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Solar panel statistics: How many are needed to power the world?
Discover key information on solar panels, including how many are needed to power your home, the UK, Europe and the world.
Given the rising cost of electricity in the UK many consumers may be tempted to turn to solar power, in an effort to power their home. The initial
Finder compiled the most relevant information on solar power in the UK, Europe and the rest of the world.
- The average home in the UK would need around 9.2m² of solar panels to satisfy its yearly electricity demands, estimated at 2,900kWh.
- The cost of solar panels to power the average home in the UK is around £2,588, the initial investment would be made up in less than 4 years by saving on electricity prices.
- The UK would need around 980km² to satisfy its electricity needs, roughly 0.41% the total land area.
- The world would need around 85,894km² of solar panels, roughly equal to the size of Hungary or the US state of Indiana to satisfy its yearly electricity demand.
How many solar panels do I need?
The average home in the UK would need around 9.2m² of solar panels to satisfy its yearly electricity demands, estimated at 2,900kWh. This figure was calculated using the UK average solar radiation per year, but solar panels may not be able to power the home during cloudy periods, or during the nighttime.
Are solar panels worth it?
Barring installation charges, the average home in the UK would need to spend an estimated £2,588, in order to cover its yearly electricity demand of 2,900kWh. Given the average electricity price of 34p/kWh, the initial investment would be repaid in free electricity, in less than 4 years.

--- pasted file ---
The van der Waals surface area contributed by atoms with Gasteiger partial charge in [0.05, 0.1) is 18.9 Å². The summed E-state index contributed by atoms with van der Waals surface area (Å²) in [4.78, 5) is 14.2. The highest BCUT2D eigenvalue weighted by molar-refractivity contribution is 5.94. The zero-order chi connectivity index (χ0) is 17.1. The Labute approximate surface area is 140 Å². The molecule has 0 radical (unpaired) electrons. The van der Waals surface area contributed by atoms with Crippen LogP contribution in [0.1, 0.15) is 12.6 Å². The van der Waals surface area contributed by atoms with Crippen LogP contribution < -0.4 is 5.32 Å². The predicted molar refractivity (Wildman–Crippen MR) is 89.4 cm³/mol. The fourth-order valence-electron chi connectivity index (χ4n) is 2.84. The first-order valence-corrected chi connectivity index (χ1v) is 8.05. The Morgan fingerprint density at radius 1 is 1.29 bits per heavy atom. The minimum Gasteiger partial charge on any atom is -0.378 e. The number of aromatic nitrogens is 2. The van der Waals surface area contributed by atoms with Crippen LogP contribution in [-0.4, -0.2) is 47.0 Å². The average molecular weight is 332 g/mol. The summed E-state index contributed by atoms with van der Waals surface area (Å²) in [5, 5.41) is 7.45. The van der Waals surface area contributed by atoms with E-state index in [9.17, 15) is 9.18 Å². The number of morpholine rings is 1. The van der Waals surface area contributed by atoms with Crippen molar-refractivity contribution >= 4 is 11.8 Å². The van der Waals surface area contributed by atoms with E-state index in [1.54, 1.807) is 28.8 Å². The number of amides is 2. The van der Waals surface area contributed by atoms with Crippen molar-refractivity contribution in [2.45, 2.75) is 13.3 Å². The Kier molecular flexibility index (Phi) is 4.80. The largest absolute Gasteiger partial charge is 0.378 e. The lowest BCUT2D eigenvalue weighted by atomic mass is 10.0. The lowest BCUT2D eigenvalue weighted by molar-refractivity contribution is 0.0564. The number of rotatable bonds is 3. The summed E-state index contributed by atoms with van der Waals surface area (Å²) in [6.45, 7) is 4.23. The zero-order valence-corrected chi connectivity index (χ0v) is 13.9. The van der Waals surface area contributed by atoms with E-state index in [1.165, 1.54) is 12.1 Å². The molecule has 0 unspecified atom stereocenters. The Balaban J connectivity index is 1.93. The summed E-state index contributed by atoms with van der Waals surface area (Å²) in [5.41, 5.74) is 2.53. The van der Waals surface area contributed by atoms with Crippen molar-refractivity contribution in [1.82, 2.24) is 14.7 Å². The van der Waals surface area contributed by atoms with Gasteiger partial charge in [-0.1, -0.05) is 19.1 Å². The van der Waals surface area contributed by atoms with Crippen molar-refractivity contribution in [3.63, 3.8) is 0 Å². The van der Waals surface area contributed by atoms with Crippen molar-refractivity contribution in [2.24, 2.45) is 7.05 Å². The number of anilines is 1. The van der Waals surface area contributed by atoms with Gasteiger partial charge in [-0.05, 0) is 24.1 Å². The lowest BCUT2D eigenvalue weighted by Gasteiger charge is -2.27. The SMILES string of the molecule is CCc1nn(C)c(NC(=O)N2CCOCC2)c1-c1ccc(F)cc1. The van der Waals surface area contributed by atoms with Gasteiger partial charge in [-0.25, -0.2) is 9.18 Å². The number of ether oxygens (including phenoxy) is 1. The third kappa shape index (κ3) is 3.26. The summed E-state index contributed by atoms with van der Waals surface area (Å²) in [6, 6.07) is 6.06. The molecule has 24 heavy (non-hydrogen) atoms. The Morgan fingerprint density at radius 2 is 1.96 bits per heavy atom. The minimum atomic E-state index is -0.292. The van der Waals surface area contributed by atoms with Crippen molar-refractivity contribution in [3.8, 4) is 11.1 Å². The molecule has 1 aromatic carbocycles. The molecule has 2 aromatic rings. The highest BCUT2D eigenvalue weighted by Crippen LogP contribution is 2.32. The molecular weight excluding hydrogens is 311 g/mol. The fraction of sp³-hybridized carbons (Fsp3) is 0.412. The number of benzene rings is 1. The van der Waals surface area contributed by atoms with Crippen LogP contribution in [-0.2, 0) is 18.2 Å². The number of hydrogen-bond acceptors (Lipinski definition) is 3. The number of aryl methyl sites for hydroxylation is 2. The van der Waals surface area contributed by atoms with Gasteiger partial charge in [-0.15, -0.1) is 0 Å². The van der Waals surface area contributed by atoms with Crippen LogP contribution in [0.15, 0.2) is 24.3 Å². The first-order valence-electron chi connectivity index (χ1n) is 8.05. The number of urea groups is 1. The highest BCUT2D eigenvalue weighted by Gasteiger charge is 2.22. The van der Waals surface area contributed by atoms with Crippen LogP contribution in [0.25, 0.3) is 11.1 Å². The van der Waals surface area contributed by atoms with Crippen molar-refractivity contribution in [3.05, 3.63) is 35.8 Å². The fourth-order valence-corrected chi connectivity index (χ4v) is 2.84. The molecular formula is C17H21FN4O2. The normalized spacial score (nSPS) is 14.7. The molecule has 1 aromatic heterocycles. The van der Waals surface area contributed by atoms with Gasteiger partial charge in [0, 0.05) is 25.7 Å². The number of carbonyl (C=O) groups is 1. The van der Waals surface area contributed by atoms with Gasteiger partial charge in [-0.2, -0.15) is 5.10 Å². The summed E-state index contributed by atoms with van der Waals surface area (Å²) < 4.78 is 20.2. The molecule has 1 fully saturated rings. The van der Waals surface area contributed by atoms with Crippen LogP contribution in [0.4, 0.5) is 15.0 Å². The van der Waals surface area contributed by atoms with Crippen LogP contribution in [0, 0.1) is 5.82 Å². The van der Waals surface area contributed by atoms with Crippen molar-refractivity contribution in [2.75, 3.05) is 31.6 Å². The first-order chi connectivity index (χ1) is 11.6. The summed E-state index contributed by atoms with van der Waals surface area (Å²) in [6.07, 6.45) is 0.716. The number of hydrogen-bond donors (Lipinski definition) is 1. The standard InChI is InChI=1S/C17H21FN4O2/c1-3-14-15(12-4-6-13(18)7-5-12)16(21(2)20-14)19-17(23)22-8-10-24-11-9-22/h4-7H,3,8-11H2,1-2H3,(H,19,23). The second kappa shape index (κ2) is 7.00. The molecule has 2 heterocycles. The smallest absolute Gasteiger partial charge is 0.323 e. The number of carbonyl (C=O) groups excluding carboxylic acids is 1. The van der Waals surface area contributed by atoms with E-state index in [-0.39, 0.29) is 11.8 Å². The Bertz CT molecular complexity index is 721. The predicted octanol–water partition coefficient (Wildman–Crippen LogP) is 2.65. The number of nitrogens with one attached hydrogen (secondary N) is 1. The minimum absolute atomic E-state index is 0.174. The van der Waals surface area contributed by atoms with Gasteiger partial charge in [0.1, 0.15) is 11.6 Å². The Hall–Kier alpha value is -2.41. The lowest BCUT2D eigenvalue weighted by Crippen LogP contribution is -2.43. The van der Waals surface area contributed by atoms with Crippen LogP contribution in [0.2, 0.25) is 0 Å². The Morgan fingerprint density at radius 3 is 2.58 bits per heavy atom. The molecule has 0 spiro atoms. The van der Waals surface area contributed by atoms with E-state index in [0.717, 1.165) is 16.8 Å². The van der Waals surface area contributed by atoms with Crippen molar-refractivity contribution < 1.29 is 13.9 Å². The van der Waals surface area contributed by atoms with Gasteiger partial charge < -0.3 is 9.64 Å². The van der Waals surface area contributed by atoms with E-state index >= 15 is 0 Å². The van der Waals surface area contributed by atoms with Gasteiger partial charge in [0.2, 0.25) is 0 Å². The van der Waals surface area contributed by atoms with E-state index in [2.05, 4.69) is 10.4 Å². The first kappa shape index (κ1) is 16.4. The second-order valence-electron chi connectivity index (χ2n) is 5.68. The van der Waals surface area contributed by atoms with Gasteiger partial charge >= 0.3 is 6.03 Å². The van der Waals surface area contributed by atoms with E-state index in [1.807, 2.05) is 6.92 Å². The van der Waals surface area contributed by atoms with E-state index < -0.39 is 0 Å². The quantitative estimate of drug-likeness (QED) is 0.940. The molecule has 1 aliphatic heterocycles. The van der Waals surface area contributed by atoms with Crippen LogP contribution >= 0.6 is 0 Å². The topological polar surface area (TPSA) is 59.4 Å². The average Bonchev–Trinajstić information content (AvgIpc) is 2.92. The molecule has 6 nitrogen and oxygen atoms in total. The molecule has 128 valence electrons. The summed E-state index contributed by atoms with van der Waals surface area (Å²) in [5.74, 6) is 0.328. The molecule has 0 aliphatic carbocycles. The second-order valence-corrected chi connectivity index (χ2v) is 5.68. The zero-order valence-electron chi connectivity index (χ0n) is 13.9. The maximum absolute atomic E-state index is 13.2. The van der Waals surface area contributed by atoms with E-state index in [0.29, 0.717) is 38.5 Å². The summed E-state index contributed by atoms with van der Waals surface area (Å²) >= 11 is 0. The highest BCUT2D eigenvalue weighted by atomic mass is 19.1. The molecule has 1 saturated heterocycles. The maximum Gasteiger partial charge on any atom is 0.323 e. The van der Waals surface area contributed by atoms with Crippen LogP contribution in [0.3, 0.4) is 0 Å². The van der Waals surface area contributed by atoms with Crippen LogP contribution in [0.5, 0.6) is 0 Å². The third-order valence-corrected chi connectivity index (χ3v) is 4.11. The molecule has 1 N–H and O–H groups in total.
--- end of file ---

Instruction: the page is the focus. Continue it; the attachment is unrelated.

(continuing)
Installing additional solar panels would speed up the process, since extra electricity generated is sold back to the grid at 6p–9p/kWh.
How many solar panels are needed to power the UK?
The UK would need around 980km² to satisfy its electricity needs, roughly 0.41% the total land area. Considering just 6% of the UK is currently built on it may well be possible, but it would represent a significant investment.
How many solar panels are needed to power Europe?
Most countries in Europe would be able to satisfy their electricity needs with less than 1% of their total land area being devoted to solar power.
Belgium has the highest ratio of solar panel area to total land area needed to power its electricity demand, requiring 363km² or about 1.20% of its total land area. Bulgaria would only need to cover 0.04% of its land to satisfy its electricity demands amounting to 217km².
How many solar panels are needed to power the world?
The world would need around 85,894km² of solar panels, roughly equal to the size of Hungary or the US state of Indiana, to satisfy its yearly energy demands. According to the International Energy Agency the world consumed around 22,848TWh in electricity in 2019.
Below is a list of each country on earth with the land area of solar panels and the percentage of the total land area of that country:
|Country||Area of solar panels in km2||Percentage of total land|
|United Arab Emirates||340.62||0.48%|
|Bosnia and Herzegovina||39.71||0.08%|
|Trinidad and Tobago||43.86||0.86%|
|Papua New Guinea||9.80||0.00%|
|Republic of the Congo||3.51||0.00%|
|Antigua and Barbuda||0.96||0.22%|
|Saint Kitts and Nevis||1.07||0.41%|
|Central African Republic||1.09||0.00%|
|Saint Vincent and the Grenadines||0.56||0.14%|
|Sao Tome and Principe||0.18||0.02%|
MethodologyThe area of solar panels required was calculated from equation
E = A * r * H * PR
- For energy (E), we summed the countries’ electricity, natural gas and refined petroleum products consumption according to the CIA World.
- For solar panel efficiency (r) and performance ratio (PR) we used the default values suggested by photovoltaic-software.com.
- For annual average solar radiation (H), we averaged the total yearly values given for each country in OpenSolarDB.
- Countries for which either the World Factbook or OpenSolarDB didn’t have data were left out of the analysis.
The total area needed to power the world was estimated by finding the average area needed for a country, and multiplying it by the total number of countries (195).
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